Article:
It's important to know that you can see how far your opponent can move when playing, by clicking on his units. Be sure to click on your enemy's units so you can see where he can reach and if he can reach you. This is very useful for knowing where to position your units while moving them. Yellow squares indicate move range extended by willpower. For note, the natural move range (in squares) of units is as follows, Shieldbangers (3), Warriors (4), axemen (4), archers (3). Natural movement is indicated by blue squares.

Besides knowing how your opponent can move and planning accordingly, you can also see what stat/s a certain unit is strong in. This helps you understand what your opponent wants to use that unit for, and what strategy your opponent is employing. This is very useful and can help you decide what unit you may need to kill or what you can leave alone for now.

For example,
Player A's provoker is rank 1 and has 17 armor and 8str, 2 exertion (judging by the yellow movement range), and 4 willpower (based on the banner stat above his head). If we were familiar enough or had a list of his un-upgraded stats, we would know that he spent 1 pt on str, 6 pts. on armor, 2 on exertion, and 2 on willpower, for a total of 11 pts (limit). It's easy to tell that player A wants to use his provoker as a tank or sponge to absorb damage, and wants him get into position to taunt with that willpower/exertion.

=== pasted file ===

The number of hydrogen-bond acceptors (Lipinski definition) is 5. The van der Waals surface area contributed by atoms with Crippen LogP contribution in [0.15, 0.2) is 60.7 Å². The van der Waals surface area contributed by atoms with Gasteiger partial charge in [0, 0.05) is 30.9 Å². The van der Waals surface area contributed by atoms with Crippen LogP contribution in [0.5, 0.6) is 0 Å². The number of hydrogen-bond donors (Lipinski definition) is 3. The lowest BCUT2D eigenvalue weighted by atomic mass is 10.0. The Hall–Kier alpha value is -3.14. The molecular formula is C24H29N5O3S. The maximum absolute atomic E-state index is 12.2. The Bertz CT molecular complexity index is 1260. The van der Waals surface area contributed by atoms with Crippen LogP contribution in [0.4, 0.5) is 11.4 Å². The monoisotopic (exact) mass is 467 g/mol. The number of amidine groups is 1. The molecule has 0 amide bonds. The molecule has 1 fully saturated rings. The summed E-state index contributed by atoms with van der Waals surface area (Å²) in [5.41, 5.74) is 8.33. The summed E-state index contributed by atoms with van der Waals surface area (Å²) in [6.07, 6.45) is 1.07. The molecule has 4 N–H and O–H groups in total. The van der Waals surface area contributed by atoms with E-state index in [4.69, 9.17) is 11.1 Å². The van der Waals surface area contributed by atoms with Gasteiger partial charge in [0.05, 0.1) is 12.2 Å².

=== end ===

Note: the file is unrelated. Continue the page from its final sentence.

Knowing this, we also know that he spent nothing on Break, so the provoker can only break 1 armor at a time. With this information, we can totally avoid or disregard the provoker (forcing him to spend more willpower walking). Because the provoker’s str is not very high he cannot do a lot of damage. He also cannot break armor to be able to attack str later on. If we leave the provoker for the last unit or for later on, we make things easier for us as the battle rages on.

C. Spending Willpower

With sheer will he charged through the lines, broke through his foe’s shield, and with deft skill, slew the giant in a single blow…and was forever remembered for the heroic feat.

Willpower (and exertion) is an important resource during a fight because it allows your units to use skills, hit harder (to either armor or str) or move farther. This obviously makes your units more flexible and able to cope with more situations. Willpower, though, generally does not regenerate during battle unless a unit takes no action for a turn (rest). Because of this, how you spend willpower can be the decisive difference between victory and defeat.

In my experience, the best usage of willpower is to spread its use over the entirety of the match. If a unit is left with more than 2 willpower when the match ends, or keeps dying with 3 or 4 willpower remaining, it's a sign that they have too much invested in willpower. Those points can be reinvested to improve their survivability/natural attack (str/brk).

Essentially, spending willpower for anything is always directed toward creating a burst of offensive action. (Only very rarely is it used to escape)

  1. It is used to do that extra str damage to maim/kill the enemy
  2. To break extra armor to make the enemy more susceptible to an attack that comes after.
  3. To position so that you can reach an enemy that needs to be attacked.

Advanced Willpower Concept